Les Moonves resigns from CBS after sexual misconduct allegations
CBS had been investigating Moonves since allegations appeared in the New Yorker in July -- and fresh accusations from six more women appeared on Sunday, BBC reported.
The head of US media giant CBS, Les Moonves, has resigned after allegations of sexual misconduct.
Moonves, 68, denies the allegations, calling the latest "appalling".
However, CBS said the company and Moonves would donate $20 million to groups supporting the #MeToo movement.
In a statement, it announced that Moonves would step down as chairman, president, and CEO with immediate effect.
Joseph Ianniello will serve as president and acting CEO.
The Financial Times said Moonves was resigning because this would entitle him to a hefty severance package, including stock options.
US media said the resignation package for Moonves could amount to $100 million.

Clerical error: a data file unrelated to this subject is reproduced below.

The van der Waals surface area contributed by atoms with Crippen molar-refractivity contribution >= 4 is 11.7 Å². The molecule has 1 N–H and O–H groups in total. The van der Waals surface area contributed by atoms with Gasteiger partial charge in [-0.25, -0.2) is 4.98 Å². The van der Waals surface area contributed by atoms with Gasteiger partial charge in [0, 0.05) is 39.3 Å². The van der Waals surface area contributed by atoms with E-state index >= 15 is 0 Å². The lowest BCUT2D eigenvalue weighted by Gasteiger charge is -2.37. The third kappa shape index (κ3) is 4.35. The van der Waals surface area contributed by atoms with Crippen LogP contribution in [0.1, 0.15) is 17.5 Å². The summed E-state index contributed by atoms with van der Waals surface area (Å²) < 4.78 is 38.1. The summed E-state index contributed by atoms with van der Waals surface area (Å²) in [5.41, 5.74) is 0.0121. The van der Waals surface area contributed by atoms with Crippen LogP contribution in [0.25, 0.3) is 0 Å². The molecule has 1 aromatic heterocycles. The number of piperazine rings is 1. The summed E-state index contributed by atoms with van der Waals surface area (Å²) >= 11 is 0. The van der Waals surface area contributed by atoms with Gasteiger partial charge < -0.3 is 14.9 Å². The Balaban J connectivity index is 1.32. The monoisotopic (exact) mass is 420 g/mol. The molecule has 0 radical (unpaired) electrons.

However, CBS said he would not receive any severance benefits until the result of an independent investigation into his conduct.
The donation to organisations fighting for "equality for women in the workplace" would be deducted from the severance benefits, it said.
Moonves has been one of the most powerful executives in US media, joining CBS in 1995 as head of entertainment and becoming CEO of CBS Corp in 2006.
They appear in a new article in the New Yorker by Ronan Farrow, who also authored the July piece and this year won a Pulitzer Prize for detailing assault accusations against Hollywood producer Harvey Weinstein.
Some allege he forced them to perform oral sex or exposed himself without their consent.
Some say he damaged their careers when they rebuffed him.
The New Yorker quoted a statement in which he says: "The appalling accusations in this article are untrue. What is true is that I had consensual relations with three of the women some 25 years ago before I came to CBS.
"And I have never used my position to hinder the advancement or careers of women. In my 40 years of work, I have never before heard of such disturbing accusations."
At the time Moonves said he "may have made some women uncomfortable" in the past, adding: "Those were mistakes, and I regret them immensely. But I always understood and respected... that 'no' means 'no'."